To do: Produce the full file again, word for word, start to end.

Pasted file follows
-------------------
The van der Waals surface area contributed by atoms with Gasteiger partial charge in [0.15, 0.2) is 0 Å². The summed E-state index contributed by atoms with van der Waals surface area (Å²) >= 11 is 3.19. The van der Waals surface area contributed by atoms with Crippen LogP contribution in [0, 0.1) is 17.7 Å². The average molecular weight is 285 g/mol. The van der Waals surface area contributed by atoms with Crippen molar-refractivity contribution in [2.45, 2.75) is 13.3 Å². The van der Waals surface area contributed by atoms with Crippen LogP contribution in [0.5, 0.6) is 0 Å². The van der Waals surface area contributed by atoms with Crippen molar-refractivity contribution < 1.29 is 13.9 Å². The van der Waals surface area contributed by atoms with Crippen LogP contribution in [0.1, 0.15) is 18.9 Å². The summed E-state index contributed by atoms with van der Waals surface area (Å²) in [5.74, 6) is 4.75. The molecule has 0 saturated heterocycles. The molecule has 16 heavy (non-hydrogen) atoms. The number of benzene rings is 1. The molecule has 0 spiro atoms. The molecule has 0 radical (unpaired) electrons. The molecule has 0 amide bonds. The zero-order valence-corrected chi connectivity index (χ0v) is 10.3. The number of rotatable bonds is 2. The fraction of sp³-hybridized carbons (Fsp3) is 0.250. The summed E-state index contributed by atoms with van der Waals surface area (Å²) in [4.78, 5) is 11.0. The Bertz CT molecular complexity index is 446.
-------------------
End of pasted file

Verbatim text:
The van der Waals surface area contributed by atoms with Gasteiger partial charge in [0.15, 0.2) is 0 Å². The summed E-state index contributed by atoms with van der Waals surface area (Å²) >= 11 is 3.19. The van der Waals surface area contributed by atoms with Crippen LogP contribution in [0, 0.1) is 17.7 Å². The average molecular weight is 285 g/mol. The van der Waals surface area contributed by atoms with Crippen molar-refractivity contribution in [2.45, 2.75) is 13.3 Å². The van der Waals surface area contributed by atoms with Crippen LogP contribution in [0.5, 0.6) is 0 Å². The van der Waals surface area contributed by atoms with Crippen molar-refractivity contribution < 1.29 is 13.9 Å². The van der Waals surface area contributed by atoms with Crippen LogP contribution in [0.1, 0.15) is 18.9 Å². The summed E-state index contributed by atoms with van der Waals surface area (Å²) in [5.74, 6) is 4.75. The molecule has 0 saturated heterocycles. The molecule has 16 heavy (non-hydrogen) atoms. The number of benzene rings is 1. The molecule has 0 spiro atoms. The molecule has 0 radical (unpaired) electrons. The molecule has 0 amide bonds. The zero-order valence-corrected chi connectivity index (χ0v) is 10.3. The number of rotatable bonds is 2. The fraction of sp³-hybridized carbons (Fsp3) is 0.250. The summed E-state index contributed by atoms with van der Waals surface area (Å²) in [4.78, 5) is 11.0. The Bertz CT molecular complexity index is 446.